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Thursday 22 March 2012

A Shot In The Dark

[Update at end of post]

Imagine this scenario: a young man takes a short cut through a gated housing complex. He is observed by a lone neighbourhood watchman, who tracks him despite the emergency operator telling that this is not a good idea. Soon after, a concerned resident also calls the emergency operator and screams can be heard in the background. There is a gunshot. And then there is silence.

That, more or less, is the background to the Trayvon Martin case. But it was what happened next – or, rather, what did not happen – that has provoked anger among Florida’s African-American community. Because the body of Martin, who was unarmed, was left in the examiner’s office for three whole days before his parents were contacted. And George Zimmerman, who pulled the trigger, remains at large.

Worse, Zimmerman, who has claimed self defence despite clearly pursuing Martin, has not even been arrested. And news of the case might not have travelled far from Sanford had it not been for hosts at cable news network MSNBC, led by Al Sharpton, who now has a regular weekday slot there. Sharpton has locked on to the Trayvon Martin killing and confirmed “I intend to stay on it”.

He has been supported by Last Word host Lawrence O’Donnell, who has passed severely adverse comment on the behaviour of the Sanford police, telling that there is “Evidence of a police cover-up”. Moreover, O’Donnell has drawn attention to what sounds like a racial slur uttered by Zimmerman before the shooting, which would be confirmation of hateful intent.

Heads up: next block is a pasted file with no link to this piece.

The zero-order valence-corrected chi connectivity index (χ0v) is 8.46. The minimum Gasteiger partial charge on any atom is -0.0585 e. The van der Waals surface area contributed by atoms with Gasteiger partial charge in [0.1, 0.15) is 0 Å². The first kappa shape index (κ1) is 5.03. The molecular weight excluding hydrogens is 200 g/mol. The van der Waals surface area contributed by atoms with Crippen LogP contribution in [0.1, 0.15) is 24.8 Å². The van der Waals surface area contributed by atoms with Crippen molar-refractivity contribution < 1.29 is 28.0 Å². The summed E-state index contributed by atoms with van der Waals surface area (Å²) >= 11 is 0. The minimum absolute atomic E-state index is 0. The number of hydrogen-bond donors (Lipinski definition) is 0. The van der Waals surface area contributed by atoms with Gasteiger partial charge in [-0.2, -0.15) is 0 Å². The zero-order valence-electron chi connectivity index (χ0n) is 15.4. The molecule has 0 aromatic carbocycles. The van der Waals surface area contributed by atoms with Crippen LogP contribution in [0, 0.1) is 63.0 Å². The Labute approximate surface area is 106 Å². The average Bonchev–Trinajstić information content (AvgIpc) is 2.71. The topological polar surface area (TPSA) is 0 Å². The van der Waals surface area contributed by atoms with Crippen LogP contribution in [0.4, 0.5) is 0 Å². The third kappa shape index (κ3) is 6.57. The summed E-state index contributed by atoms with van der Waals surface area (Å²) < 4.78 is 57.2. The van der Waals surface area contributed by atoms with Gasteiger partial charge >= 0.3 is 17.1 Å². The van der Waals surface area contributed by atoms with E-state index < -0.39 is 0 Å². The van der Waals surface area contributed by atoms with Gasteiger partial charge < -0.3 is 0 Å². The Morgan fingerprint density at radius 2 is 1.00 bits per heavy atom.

The year may be 2012, and there is an African-American President in the White House, but this event, the killing of an unarmed black teenager in a suburb in the South of the USA, together with the police’s disinterested attitude towards the deceased and their failure to arrest the man who pulled the trigger, awakens memories of an age that many might have thought had passed.

Al Sharpton’s description of the attitude many African-Americans face bears repetition: “It is an unbelievable burden, and hard to articulate, that you’re born automatically a suspect, and you have to operate and behave in a way that does not exacerbate or incite someone’s paranoia. We have come so far in this country that we can put a black man in the White House, but we can’t walk a black child down the neighborhood street to get a bag of Skittles”.

Because that is all that Trayvon Martin had to defend himself against a self appointed vigilante with a 9mm pistol – a bag of Skittles. Oh, and a can of ice tea.

[UPDATE 23 March 0945 hours: the Trayvon Martin case has reached the Daily Mail, where Lindsay Johns has penned an article titled "Wake up America! Justice must be done for Trayvon Martin". He covers the ground well, especially the controversial Florida "Stand your ground" law which enabled the killer to claim self-defence, especially as there were no witnesses at the scene.

What is less pleasant about this piece is the tone in some of the comments. But it is heartening to see the Mail using its undoubted influence to bring this case to a wider audience]

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